Some of the most popular settings include:
The prong setting holds your ring like a claw. This setting elevates the diamond and holds it securely while not blocking any of the facets, thus enabling the maximum surface of the diamond to catch the light and sparkle.
A bezel setting offers a slightly more contemporary style. Rather than a prong, the bezel setting surrounds the diamond with a metal rim that holds the stone tightly in place. This offers a smoother, sleeker and more modern look, and unlike a prong setting there is no chance of snagging. However, a bezel setting tends to cover more of the stone than a prong setting, so less light reflection is achieved.
In a halo setting, the largest, center stone is surrounded by smaller diamonds or gemstones in a concentric circle or square, giving a ‘halo’ effect. This not only helps the center stone seem larger, but the smaller surrounding stones boost the overall light reflected, and therefore the sparkle, of the ring.
A cluster setting consists of a number of smaller diamonds, built up tightly together to give the appearance of one larger diamond. These smaller diamonds offer a unique look with lots of texture, and the multiple stones reflect light from one another, adding to the sparkle of the ring.
You can find out more about diamonds in our diamond buying guide.
There are a number of metals you can chose to make up the band of your engagement ring. As previously mentioned, it may be worth noting the style of jewellery your partner already wears - if all their jewellery is gold and warm toned, a yellow or rose gold engagement ring may be the perfect choice for them. If they prefer cooler hues and white metals, explore silver-toned options such as white gold, palladium and platinum.
Popular metals for engagement rings include:
You can find out more about different metals in our jewellery metal guide.
Once you’ve settled on the perfect ring, you have one final worry before popping the question - what size to buy?
There are a number of options when trying to determine your partners ring size. If any family or friends have previously bought them a ring as a gift they may hold vital clues to their ring size, so - if you’re discreet! - you could employ their help. Otherwise, measure one of your partner's current rings or even take it into a store to match it up the size. Bear in mind the fingers they wear their current jewellery on, as ring fingers tend to be slightly slimmer than middle fingers.
Despite every effort you can never guarantee a perfect fit until the moment they try it on! However, the majority of engagement rings can be altered after the proposal, so try not to worry too much!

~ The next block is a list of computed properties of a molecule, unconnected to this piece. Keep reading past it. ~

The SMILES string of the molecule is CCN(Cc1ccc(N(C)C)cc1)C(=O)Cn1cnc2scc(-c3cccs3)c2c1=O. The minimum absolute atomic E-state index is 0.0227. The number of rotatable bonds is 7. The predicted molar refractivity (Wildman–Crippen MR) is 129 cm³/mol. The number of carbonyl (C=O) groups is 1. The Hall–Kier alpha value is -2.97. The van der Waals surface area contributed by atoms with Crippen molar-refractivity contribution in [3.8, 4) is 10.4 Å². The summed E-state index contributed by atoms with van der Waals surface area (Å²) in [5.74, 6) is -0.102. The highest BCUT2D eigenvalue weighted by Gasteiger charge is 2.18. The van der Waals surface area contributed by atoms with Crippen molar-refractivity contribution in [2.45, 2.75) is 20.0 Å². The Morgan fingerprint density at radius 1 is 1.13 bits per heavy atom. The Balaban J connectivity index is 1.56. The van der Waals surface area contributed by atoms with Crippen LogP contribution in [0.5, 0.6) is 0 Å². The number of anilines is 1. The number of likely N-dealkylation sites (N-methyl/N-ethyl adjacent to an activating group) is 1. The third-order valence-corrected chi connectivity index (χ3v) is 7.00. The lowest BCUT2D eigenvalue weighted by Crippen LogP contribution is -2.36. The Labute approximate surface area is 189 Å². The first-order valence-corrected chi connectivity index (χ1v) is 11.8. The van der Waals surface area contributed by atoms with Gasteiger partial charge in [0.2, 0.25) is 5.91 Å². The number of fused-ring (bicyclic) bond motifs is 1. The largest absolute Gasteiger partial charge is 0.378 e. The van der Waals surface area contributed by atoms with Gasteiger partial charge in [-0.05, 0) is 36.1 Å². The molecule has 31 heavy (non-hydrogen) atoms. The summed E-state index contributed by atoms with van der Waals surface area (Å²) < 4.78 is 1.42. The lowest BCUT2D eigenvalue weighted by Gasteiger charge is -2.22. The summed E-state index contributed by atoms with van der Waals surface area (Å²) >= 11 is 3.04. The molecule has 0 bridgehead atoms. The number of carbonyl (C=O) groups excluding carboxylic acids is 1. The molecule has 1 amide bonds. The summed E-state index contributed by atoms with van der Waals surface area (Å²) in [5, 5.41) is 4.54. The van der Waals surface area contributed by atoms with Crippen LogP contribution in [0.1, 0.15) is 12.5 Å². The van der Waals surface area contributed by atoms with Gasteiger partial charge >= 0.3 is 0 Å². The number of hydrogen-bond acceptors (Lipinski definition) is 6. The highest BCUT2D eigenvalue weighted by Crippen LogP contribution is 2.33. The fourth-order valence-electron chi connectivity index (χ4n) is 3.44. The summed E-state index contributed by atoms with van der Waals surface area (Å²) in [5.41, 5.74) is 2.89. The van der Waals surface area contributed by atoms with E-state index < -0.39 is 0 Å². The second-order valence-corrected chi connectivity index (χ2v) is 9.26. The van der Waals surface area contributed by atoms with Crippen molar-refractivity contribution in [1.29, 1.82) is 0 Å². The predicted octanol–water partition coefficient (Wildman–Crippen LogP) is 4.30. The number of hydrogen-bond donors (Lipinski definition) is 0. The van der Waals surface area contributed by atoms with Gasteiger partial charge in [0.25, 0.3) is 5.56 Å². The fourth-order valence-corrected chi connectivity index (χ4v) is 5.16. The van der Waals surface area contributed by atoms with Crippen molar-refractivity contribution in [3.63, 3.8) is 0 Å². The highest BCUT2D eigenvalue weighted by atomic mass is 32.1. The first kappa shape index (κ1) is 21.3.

For further clues, explore our blog post on how to find your ring size.
So you’ve asked the big question, and they’ve said yes! Sadly the smaller questions don’t end there! One of the most common queries about engagement rings after the proposal is; “Do I wear my engagement ring on my wedding day?”.
Put simply, there’s no set answer and the decision is really down to you and your personal preferences. Some would rather not wear their engagement ring on their wedding day, preferring instead to store it someplace safe. Others move the engagement ring to their right hand before the wedding ceremony. This leaves the left hand totally free for the traditional placement of the wedding ring “closest to the heart”, while still allowing you to show off your engagement ring. The engagement ring can then either be moved to sit above the wedding ring following the wedding, or stored safely for special occasions - it’s totally up to you.
At Joshua James we pride ourselves on the quality and style throughout our high end jewellery collection. If you’re looking for the perfect dazzling diamond for someone special, be sure to explore our rings collection.
After your engagement, of course, comes the wedding. Before you know it, it is time to start considering your wedding ring choices! This is usually a slightly less stressful affair than choosing an engagement ring, as you and your partner can explore ideas together. There are still, however, some important things to consider.
If you’ve already chosen an engagement ring, you most likely have an idea of the kind of metal you prefer. With a wedding ring, even more so than an engagement ring, it is important to think about longevity. Many will remove a engagement ring after their wedding and only wear it for special occasions, yet a wedding ring will almost always be worn daily.
For this reason, a classic yellow gold or white gold wedding ring remain extremely popular options. These shades are classic and timeless, as well as being extremely hard wearing and therefore practical for day to day wear.
Most wedding rings consist of a simple band. In terms of style, it is important to consider the width of your band, as different widths suit different hands and fingers.
One of the most common questions couples ask regarding wedding rings is; “Do our wedding rings have to match?”.
There is, of course, no set rule. Some couples like to choose matching styles, while others choose their own personal ring to fit in with their unique taste. If you have vastly different sized hands and fingers, certain widths will also be more flattering, so identical rings may not be the best option.
Most couples prefer to choose rings that complement each other, rather than being an exact match. Perhaps decide on a metal or general style together, then choose wedding rings with specific details that match your own personal style.